Trip Tips

The summer travel season is here and something like 10 million Americans are headed for Europe and they're all on your flight. (Yeah, those three kids in diapers are sitting next to you all the way to Frankfurt. Sorry, but the phony little captain's wings and cheesy Ajax Airlines coloring books won't help. Before this is all over, uppermost in your mind will be one word: parachute.)

Depending on the departure city, you'll sit stuffed in that narrow metal tube for from seven to 11 hours. That feelin' good, well-groomed jet-setter who boarded the plane in the U.S. is disgorged at Frankfurt a rumpled, dyspeptic, bad-hair wreck who for sure ate too much and maybe even has a slight hangover. But this is the low point, the bottom. From here on, your trip graph line is headed up.

How high it goes depends on an almost infinite number of factors. Such as? Well now, that's why you subscribed, isn't it? To get the most out of your trips to Europe. To find out the good places to go and the bad places to avoid. How to make it easier, how to make it more fun, how to make it cost less.

Well, let's talk about it. Take a seat here at the Stammtisch and let me order you a Pils. You don't look so good; maybe a little hair of the dog will help. In the meantime let's talk about your trip.

• First, let me tell you about the jet lag. There is no cure for it. But there are some things you can do to ease the pain. My best advice is go to your local health food or drug store and buy melatonin. Take a three-milligram pill about half an hour before you want to sleep on the plane. Don't drink alcohol on the flight and every time they bring around a tray of water or juice, grab some. I still have a tough time getting my days and nights sorted out, but with the melatonin-no-alcohol-lots-of-liquid regime, at least I feel decent on arrival. Then, when you get to your first hotel, take a long walk.

• Forget traveler's checks. Instead get a four-digit PIN (personal identification number) for your ATM card and/or credit card and use them to obtain local currency. ATMs are virtually everywhere in Europe. You'll get a much better exchange rate and it's far more convenient.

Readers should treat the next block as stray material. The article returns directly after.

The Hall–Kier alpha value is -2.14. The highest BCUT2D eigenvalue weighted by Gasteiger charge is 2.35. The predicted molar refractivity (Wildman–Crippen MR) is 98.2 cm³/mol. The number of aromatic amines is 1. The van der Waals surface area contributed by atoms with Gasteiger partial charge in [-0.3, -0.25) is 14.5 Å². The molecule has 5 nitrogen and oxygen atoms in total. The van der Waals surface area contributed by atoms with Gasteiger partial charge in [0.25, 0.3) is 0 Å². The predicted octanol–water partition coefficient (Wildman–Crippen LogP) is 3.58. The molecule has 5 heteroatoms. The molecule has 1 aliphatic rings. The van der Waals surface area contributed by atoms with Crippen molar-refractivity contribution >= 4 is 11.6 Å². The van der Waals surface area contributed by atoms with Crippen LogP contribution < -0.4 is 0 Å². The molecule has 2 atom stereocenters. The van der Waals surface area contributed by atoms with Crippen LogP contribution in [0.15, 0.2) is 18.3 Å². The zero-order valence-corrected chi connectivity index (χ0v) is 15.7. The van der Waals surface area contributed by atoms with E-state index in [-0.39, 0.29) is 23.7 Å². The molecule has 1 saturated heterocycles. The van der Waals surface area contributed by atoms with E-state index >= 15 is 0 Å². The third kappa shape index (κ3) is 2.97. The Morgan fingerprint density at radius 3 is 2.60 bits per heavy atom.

• To save on hotel rooms in big cities, check with the 800 reservation numbers of the major chains such as Hilton, Marriott, Sofitel, Intercontinental and Steigenberger. Also check "Click-it Weekends" online at These hotels sometimes have amazingly low weekend specials.

• For travel over long distances in Europe, consider the new Eur Air Pass. For $90 per leg (minimum three legs), you can fly between any of 50 European cities. For example, your $270 could get you from Frankfurt to Berlin to Zürich to Vienna; or from Rome to Munich to Geneva, and so on. Contact: 888-387-2479.

• Get the most out of your rail passes. For example, the Eurailpass, Europass and German Rail Pass are also good for travel on some Mosel and Rhine river routes. These passes are also accepted on the public transportation systems of several major cities. On Lake Constance, German Rail Pass holders get a 50% reduction on ships operated by Bodenseeschiffahrtsbetriebe. Or, you can take a bus down the Romantic Road. For a fee of $40 first class and $25 second class, you can add the Czech Republic to your German Rail Pass.

• The Swiss Pass and the Swiss Flexipass are good for travel on lake steamers and on the transportation networks of 30 Swiss cities. These passes, along with Eurail and Europass are good on the Bernina Express and a portion of the Glacier Express.

• Follow Gemütlichkeit's recommendations for hotels, restaurants and things to see and do. Here are a few we think offer good value in five popular destination cities:


Hotel Art Nouveau Leibnizstr. 59, D-10629, tel. +49/030/327 744-0, fax 327 744-40. Doubles about $100.
• Don't miss: The fabulous sixth floor at KaDeWe department store. Stay for lunch.


Hotel Kraft Schillerstrasse 49, Munich, D-80336, tel. 089/594823, fax 5503856. Doubles from about $125.
Augustiner Gaststätten Neuhauser Str. 27, tel. +49/089/2318 3257, fax 2605379. Inexpensive.
• Don't Miss: The Carriage Museum at Nymphenburg Palace.


Hotel Trumer Stube Bergstrasse 6, Salzburg, A-5020, +43/0662/874776, fax 874326. Doubles from about $75.
Zum Fidelen Affen, Priesterhausgasse 8. Inexpensive.
• Don't miss: Get things in perspective with a walk through the gravestones in St. Peter's Churchyard followed by a cold beer at St. Peter's Stiftskeller.


Pension Altstadt Kirchengasse 41, A-1070, +43/01/526 33 99 0, fax 49 01. Doubles from about $100.
Restaurant Boheme Spittleberggasse 19, Vienna, A-1010, +43/01/523 3173. Moderate.
• Don't Miss: The Schatzkammer (treasury) in the Hofburg.


Hilton Hotel (Zürich Airport) Hohenbhlstr. 10, CH-8152 Glattbrugg, tel. +41/01/810 3131 fax 810 9366. About $132 per night double. (Book through 800-445-8667 and ask for rate code P3)
Restaurant Mere Catherine Nägelihof 3, CH-8001, tel. +41/01/262 2250. Moderate.
• Don't Miss: The stained glass windows by Marc Chagall in the Fraumünster. RHB

May 1998